I was only planning to read female authors from my Classics Club list this year (since they’re having their Women’s Classic Literature event), but a recent film trailer took me back to Tarzan of the Apes (1912) by Edgar Rice Burroughs. When I first read Tarzan as a young teen, “with the noble poise of his handsome head upon those broad shoulders, and the fire of life and intelligence in those fine, clear eyes” he became one of my (many) literary crushes (Chapter XIII).
While he was “muscled as the best of the ancient Roman gladiators … yet with the soft and sinuous curves of a Greek god,” what impressed me most was that Tarzan taught himself to read from books he found in his human parents’ cabin. He could read and write fluent English by the age of 18, even though the only other language he had any experience with was the limited vocabulary of the fictive “anthropoid apes” who raised him. By the end of the book, he speaks fluent French as well. I consider myself reasonably intelligent, had the advantage of not being raised by apes, and I haven’t even managed to become bi-lingual.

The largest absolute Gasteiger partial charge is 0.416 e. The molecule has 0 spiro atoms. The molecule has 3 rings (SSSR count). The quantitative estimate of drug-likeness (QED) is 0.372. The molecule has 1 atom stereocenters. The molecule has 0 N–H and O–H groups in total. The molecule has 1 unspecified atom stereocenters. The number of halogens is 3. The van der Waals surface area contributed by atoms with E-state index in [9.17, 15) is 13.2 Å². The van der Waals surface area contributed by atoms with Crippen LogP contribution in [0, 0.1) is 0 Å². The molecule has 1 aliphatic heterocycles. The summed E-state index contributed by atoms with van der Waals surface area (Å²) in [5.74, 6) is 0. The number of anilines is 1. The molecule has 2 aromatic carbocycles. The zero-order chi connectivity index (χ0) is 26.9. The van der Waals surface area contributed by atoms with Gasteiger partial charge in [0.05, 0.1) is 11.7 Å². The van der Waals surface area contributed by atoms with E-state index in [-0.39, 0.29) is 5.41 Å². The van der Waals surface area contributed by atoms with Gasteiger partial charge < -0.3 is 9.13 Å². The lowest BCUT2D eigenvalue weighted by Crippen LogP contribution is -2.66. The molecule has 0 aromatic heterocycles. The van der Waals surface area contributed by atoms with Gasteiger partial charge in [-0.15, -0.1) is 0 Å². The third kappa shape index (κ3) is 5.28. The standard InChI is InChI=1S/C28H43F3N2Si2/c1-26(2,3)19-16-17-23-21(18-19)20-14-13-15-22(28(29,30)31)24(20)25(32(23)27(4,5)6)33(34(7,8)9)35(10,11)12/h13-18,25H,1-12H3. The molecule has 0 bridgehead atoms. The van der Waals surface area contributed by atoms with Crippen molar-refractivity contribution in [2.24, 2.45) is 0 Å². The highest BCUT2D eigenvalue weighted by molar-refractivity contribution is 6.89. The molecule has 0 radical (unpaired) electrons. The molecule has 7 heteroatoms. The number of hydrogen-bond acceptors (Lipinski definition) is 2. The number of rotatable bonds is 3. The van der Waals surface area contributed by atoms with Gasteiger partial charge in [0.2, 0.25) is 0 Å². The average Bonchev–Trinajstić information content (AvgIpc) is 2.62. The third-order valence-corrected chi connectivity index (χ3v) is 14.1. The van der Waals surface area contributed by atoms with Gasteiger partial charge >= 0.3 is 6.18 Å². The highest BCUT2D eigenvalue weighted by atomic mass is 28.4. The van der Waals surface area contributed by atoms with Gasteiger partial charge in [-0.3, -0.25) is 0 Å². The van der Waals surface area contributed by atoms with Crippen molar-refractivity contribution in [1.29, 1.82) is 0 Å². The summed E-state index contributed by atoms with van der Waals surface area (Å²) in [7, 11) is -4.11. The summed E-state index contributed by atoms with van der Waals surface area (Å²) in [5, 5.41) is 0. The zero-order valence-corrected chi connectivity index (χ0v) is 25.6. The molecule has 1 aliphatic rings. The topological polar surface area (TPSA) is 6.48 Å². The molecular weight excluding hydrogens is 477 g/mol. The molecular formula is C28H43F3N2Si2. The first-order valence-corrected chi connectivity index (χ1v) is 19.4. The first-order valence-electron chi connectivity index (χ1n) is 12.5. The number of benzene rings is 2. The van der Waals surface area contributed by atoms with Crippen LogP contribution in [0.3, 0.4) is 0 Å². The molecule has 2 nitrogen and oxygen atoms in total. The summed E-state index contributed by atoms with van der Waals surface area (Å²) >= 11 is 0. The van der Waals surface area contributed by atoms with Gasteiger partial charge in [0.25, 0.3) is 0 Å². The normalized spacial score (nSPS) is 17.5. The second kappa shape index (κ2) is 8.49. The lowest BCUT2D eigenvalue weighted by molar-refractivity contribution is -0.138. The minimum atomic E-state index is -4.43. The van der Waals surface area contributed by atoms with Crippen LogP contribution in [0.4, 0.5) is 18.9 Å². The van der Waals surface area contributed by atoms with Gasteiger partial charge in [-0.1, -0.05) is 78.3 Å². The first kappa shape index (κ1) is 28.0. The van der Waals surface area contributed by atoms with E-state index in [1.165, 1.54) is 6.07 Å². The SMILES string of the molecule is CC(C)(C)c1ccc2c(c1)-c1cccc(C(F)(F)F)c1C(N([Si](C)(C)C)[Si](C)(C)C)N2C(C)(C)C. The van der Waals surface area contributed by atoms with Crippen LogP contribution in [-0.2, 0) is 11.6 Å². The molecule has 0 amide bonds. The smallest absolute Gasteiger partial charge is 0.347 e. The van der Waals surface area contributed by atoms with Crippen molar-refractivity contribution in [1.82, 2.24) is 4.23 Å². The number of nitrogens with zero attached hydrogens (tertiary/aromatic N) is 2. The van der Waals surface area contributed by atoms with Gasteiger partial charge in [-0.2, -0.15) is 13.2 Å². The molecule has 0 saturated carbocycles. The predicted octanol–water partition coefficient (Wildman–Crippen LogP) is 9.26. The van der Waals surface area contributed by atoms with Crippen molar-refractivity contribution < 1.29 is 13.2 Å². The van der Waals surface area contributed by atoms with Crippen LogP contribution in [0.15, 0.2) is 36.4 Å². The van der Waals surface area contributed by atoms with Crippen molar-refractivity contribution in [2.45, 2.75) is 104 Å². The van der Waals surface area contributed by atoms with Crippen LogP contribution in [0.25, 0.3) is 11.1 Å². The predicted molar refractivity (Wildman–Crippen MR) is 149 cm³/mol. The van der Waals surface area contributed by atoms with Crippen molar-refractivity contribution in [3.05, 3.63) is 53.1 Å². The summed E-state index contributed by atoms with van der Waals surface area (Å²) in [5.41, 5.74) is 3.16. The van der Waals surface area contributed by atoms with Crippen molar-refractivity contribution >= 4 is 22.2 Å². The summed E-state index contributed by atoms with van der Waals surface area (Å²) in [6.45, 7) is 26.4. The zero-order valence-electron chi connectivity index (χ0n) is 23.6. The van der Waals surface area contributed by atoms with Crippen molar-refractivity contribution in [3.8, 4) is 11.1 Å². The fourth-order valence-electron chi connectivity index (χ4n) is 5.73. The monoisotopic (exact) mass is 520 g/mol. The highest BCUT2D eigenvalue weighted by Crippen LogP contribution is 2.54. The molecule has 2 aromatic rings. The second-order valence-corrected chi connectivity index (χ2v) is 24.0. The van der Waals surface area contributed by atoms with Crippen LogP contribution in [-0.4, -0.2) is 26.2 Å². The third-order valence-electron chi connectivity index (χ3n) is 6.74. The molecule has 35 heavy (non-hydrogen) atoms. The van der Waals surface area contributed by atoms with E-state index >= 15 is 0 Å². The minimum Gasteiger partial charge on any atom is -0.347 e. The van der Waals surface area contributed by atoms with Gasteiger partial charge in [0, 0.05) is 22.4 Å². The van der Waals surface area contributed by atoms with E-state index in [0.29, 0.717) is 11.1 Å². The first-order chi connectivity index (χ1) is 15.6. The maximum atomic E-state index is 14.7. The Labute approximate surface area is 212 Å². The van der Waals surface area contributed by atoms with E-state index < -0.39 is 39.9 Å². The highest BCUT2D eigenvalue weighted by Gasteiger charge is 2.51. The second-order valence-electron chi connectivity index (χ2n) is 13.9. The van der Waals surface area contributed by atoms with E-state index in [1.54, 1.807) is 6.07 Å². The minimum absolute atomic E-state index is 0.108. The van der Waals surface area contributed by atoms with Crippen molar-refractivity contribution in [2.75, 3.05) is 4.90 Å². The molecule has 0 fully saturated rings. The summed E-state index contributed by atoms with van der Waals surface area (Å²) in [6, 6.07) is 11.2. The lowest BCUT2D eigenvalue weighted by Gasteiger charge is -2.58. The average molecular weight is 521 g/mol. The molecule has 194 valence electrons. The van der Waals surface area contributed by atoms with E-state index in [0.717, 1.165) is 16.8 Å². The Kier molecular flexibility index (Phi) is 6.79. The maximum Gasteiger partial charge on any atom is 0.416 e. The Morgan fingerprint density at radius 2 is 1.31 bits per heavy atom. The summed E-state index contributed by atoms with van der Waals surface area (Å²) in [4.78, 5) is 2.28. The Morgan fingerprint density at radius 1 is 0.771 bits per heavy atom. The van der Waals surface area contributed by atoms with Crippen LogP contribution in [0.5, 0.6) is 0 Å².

Yet shadowed by these descriptions of a super human Tarzan is a disturbing form of racism. Racism is evident from the moment the first black characters appear in the story, yet it goes far deeper than a matter of antiquated ideas about race popping up in the way a Classics author writes descriptions. Burroughs’ racism in Tarzan represents a mindset heavily influenced by evolutionary ideas about biology and race. Read more